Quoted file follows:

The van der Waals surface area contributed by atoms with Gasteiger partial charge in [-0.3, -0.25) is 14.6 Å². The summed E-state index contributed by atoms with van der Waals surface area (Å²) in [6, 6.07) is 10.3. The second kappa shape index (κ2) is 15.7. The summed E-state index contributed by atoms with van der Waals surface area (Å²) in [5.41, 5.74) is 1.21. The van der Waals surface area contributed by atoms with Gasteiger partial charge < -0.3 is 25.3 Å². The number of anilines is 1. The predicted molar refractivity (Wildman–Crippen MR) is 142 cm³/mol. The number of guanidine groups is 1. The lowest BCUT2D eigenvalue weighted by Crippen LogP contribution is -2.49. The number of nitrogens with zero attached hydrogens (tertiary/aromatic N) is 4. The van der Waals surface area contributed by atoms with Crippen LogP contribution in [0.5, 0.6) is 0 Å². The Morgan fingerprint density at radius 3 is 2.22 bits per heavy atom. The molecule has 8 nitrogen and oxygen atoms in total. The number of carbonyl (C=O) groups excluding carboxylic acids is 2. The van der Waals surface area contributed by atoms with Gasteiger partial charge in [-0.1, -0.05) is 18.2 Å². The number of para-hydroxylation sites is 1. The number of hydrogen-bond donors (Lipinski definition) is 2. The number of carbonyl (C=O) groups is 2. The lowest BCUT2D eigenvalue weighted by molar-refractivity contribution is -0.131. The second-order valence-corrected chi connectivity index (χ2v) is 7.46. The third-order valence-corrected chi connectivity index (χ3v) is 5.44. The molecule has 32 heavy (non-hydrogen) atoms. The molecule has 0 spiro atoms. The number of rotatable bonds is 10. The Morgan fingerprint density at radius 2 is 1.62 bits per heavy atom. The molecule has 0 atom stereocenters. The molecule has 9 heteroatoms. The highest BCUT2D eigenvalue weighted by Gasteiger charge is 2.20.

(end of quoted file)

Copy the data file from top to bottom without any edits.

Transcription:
The van der Waals surface area contributed by atoms with Gasteiger partial charge in [-0.3, -0.25) is 14.6 Å². The summed E-state index contributed by atoms with van der Waals surface area (Å²) in [6, 6.07) is 10.3. The second kappa shape index (κ2) is 15.7. The summed E-state index contributed by atoms with van der Waals surface area (Å²) in [5.41, 5.74) is 1.21. The van der Waals surface area contributed by atoms with Gasteiger partial charge < -0.3 is 25.3 Å². The number of anilines is 1. The predicted molar refractivity (Wildman–Crippen MR) is 142 cm³/mol. The number of guanidine groups is 1. The lowest BCUT2D eigenvalue weighted by Crippen LogP contribution is -2.49. The number of nitrogens with zero attached hydrogens (tertiary/aromatic N) is 4. The van der Waals surface area contributed by atoms with Crippen LogP contribution in [0.5, 0.6) is 0 Å². The Morgan fingerprint density at radius 3 is 2.22 bits per heavy atom. The molecule has 8 nitrogen and oxygen atoms in total. The number of carbonyl (C=O) groups excluding carboxylic acids is 2. The van der Waals surface area contributed by atoms with Gasteiger partial charge in [-0.1, -0.05) is 18.2 Å². The number of para-hydroxylation sites is 1. The number of hydrogen-bond donors (Lipinski definition) is 2. The number of carbonyl (C=O) groups is 2. The lowest BCUT2D eigenvalue weighted by molar-refractivity contribution is -0.131. The second-order valence-corrected chi connectivity index (χ2v) is 7.46. The third-order valence-corrected chi connectivity index (χ3v) is 5.44. The molecule has 32 heavy (non-hydrogen) atoms. The molecule has 0 spiro atoms. The number of rotatable bonds is 10. The Morgan fingerprint density at radius 2 is 1.62 bits per heavy atom. The molecule has 0 atom stereocenters. The molecule has 9 heteroatoms. The highest BCUT2D eigenvalue weighted by Gasteiger charge is 2.20.